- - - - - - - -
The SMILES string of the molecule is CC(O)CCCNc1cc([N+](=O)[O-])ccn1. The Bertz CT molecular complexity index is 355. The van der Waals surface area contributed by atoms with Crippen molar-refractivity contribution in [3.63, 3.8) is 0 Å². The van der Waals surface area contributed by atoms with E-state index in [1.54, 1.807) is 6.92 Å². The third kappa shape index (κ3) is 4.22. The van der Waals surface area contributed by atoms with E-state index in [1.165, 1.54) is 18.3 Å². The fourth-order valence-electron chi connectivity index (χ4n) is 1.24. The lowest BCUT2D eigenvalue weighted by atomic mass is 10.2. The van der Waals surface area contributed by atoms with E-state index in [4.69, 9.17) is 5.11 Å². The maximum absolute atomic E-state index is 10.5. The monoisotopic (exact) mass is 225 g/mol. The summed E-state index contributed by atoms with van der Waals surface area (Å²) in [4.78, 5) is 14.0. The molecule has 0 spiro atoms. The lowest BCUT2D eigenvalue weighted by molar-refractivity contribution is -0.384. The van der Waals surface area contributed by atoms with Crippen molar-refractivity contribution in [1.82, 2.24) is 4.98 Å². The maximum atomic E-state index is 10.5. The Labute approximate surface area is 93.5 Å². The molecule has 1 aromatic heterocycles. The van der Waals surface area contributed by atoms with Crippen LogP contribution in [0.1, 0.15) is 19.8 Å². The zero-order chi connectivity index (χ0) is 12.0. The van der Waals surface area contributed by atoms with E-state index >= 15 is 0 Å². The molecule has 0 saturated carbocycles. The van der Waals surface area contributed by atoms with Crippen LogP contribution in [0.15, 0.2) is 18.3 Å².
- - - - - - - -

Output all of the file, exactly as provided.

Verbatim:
The SMILES string of the molecule is CC(O)CCCNc1cc([N+](=O)[O-])ccn1. The Bertz CT molecular complexity index is 355. The van der Waals surface area contributed by atoms with Crippen molar-refractivity contribution in [3.63, 3.8) is 0 Å². The van der Waals surface area contributed by atoms with E-state index in [1.54, 1.807) is 6.92 Å². The third kappa shape index (κ3) is 4.22. The van der Waals surface area contributed by atoms with E-state index in [1.165, 1.54) is 18.3 Å². The fourth-order valence-electron chi connectivity index (χ4n) is 1.24. The lowest BCUT2D eigenvalue weighted by atomic mass is 10.2. The van der Waals surface area contributed by atoms with E-state index in [4.69, 9.17) is 5.11 Å². The maximum absolute atomic E-state index is 10.5. The monoisotopic (exact) mass is 225 g/mol. The summed E-state index contributed by atoms with van der Waals surface area (Å²) in [4.78, 5) is 14.0. The molecule has 0 spiro atoms. The lowest BCUT2D eigenvalue weighted by molar-refractivity contribution is -0.384. The van der Waals surface area contributed by atoms with Crippen molar-refractivity contribution in [1.82, 2.24) is 4.98 Å². The maximum atomic E-state index is 10.5. The Labute approximate surface area is 93.5 Å². The molecule has 1 aromatic heterocycles. The van der Waals surface area contributed by atoms with Crippen LogP contribution in [0.1, 0.15) is 19.8 Å². The zero-order chi connectivity index (χ0) is 12.0. The van der Waals surface area contributed by atoms with E-state index >= 15 is 0 Å². The molecule has 0 saturated carbocycles. The van der Waals surface area contributed by atoms with Crippen LogP contribution in [0.15, 0.2) is 18.3 Å².